A Little in Love by Susan Fletcher
My rating: 5 of 5 stars
Ok, I admit it - I didn't read Les Misérables. My French is lousy, and - well, I haven't even attempted to read it in English. That book is like a brick, and I already have a beloved brick-like classic translated from the French (The Count of Monte Cristo). I saw the Hugh Jackman movie, though. I may not have caught all the finer plot points, but I think I got the gist. Overall I enjoyed the opera more than I thought I would.
I knew nothing about the background of Eponine. I knew she was a tragic heroine whose love for our hero, Marius, was destined to go unrequited. I felt bad for Eponine.
So, when the opportunity to read an adaptation that starred the unfortunate teenager as the heroine of her own story, I took that opportunity. I really enjoyed this book, even with my sketchy knowledge of Victor Hugo's original.
Susan Fletcher has done a really nice job of imagining Eponine's world. Through Eponine's voice, she gives us a lot of sensory details about what it must have been like to be a poor woman in 1830s France.
Eponine clearly knows the difference between right and wrong, and most often she chooses to do what is right. Sometimes, though, she goes along with her family's unfortunate habits of lying, cheating, and stealing. She treats her would-be friend, Cosette, quite horribly when they are small children. When they are teens on the verge of adulthood, Eponine is indirectly responsible for Cosette's beloved foster father, Jean Valjean, being gravely wounded.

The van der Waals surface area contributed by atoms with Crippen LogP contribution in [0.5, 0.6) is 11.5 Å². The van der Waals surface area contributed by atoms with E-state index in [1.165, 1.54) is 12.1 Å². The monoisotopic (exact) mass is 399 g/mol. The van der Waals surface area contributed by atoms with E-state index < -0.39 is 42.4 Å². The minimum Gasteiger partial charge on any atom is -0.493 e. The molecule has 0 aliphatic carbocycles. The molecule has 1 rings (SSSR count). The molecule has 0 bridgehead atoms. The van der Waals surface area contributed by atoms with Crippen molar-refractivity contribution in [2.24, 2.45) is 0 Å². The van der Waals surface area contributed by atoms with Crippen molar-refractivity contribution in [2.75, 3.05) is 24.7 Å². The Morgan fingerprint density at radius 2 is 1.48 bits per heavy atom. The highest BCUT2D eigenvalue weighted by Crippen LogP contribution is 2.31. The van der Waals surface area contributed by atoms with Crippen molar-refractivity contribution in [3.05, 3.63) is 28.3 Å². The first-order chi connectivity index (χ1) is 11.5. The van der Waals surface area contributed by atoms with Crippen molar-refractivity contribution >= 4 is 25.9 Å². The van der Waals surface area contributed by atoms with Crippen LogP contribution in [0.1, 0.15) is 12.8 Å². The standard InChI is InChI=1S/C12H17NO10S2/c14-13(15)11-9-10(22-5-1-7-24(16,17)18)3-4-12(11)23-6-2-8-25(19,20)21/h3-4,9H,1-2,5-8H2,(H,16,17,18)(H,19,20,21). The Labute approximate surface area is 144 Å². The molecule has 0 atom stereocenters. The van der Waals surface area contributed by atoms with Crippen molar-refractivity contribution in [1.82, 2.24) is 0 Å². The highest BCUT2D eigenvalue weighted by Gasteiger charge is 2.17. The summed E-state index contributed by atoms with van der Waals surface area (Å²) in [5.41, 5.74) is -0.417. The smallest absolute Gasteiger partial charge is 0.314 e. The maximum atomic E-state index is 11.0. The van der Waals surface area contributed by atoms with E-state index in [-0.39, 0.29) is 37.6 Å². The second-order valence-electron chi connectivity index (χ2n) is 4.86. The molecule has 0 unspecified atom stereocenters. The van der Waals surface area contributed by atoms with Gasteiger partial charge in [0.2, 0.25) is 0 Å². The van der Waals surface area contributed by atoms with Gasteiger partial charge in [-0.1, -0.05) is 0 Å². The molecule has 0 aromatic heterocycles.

Determined to reclaim her own soul, Eponine uses her intelligence and kindness to protect Cosette. This is especially painful since Cosette and Eponine are both in love with the same man. But in order for Cosette and Marius to get their happy ending - frankly, one of the only redeeming plotlines in this tale of misery and woe - Eponine has to make a sad, sad sacrifice. This isn't really a spoiler, since we know from the first page of the novel that Eponine is dying because she saved Marius's life.
The ending isn't as sad as it could have been, though. As far as Eponine knows, her little brother Gavroche is still alive. In the opera, Gavroche dies too.
Eponine in this novel is a fully developed, well-rounded character who isn't entirely good and isn't entirely bad. She's a person, with a past and interesting point of view. She's definitely well worth reading about, and Fletcher has written a narrative that flows smoothly and seems authentic. I read this in four short sittings. It's quite fast-paced.
FYI, there are some non-explicit threats of sexual assault in this novel. Readers who are sensitive to this type of content should be aware before reading it.
I received this book for free in exchange for a fair and honest review through the Amazon Vine program.
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